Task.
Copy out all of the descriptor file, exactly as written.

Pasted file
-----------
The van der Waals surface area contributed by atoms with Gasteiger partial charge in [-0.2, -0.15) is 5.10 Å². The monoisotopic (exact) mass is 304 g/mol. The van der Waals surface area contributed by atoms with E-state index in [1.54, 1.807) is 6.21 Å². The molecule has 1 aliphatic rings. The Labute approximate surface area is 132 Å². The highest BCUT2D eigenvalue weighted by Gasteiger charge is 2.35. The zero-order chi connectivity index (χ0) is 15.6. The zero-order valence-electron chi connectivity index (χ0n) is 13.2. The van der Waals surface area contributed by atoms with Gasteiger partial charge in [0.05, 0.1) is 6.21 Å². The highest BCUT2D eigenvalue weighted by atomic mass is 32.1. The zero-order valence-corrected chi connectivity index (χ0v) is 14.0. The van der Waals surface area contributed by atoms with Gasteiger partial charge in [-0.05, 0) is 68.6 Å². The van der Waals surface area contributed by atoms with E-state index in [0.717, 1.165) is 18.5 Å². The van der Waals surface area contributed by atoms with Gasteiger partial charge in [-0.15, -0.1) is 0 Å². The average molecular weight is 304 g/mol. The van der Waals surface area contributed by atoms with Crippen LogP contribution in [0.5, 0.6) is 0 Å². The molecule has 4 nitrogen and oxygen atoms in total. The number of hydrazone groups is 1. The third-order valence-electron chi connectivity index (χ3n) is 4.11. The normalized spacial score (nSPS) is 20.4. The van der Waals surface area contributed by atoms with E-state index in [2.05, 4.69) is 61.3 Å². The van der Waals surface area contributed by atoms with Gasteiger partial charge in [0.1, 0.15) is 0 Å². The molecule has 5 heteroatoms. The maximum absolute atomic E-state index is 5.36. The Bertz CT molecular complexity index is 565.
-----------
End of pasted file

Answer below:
The van der Waals surface area contributed by atoms with Gasteiger partial charge in [-0.2, -0.15) is 5.10 Å². The monoisotopic (exact) mass is 304 g/mol. The van der Waals surface area contributed by atoms with E-state index in [1.54, 1.807) is 6.21 Å². The molecule has 1 aliphatic rings. The Labute approximate surface area is 132 Å². The highest BCUT2D eigenvalue weighted by Gasteiger charge is 2.35. The zero-order chi connectivity index (χ0) is 15.6. The zero-order valence-electron chi connectivity index (χ0n) is 13.2. The van der Waals surface area contributed by atoms with Gasteiger partial charge in [0.05, 0.1) is 6.21 Å². The highest BCUT2D eigenvalue weighted by atomic mass is 32.1. The zero-order valence-corrected chi connectivity index (χ0v) is 14.0. The van der Waals surface area contributed by atoms with Gasteiger partial charge in [-0.05, 0) is 68.6 Å². The van der Waals surface area contributed by atoms with E-state index in [0.717, 1.165) is 18.5 Å². The van der Waals surface area contributed by atoms with Gasteiger partial charge in [-0.15, -0.1) is 0 Å². The average molecular weight is 304 g/mol. The van der Waals surface area contributed by atoms with Crippen LogP contribution in [0.5, 0.6) is 0 Å². The molecule has 4 nitrogen and oxygen atoms in total. The number of hydrazone groups is 1. The third-order valence-electron chi connectivity index (χ3n) is 4.11. The normalized spacial score (nSPS) is 20.4. The van der Waals surface area contributed by atoms with E-state index in [2.05, 4.69) is 61.3 Å². The van der Waals surface area contributed by atoms with Gasteiger partial charge in [0.1, 0.15) is 0 Å². The molecule has 5 heteroatoms. The maximum absolute atomic E-state index is 5.36. The Bertz CT molecular complexity index is 565.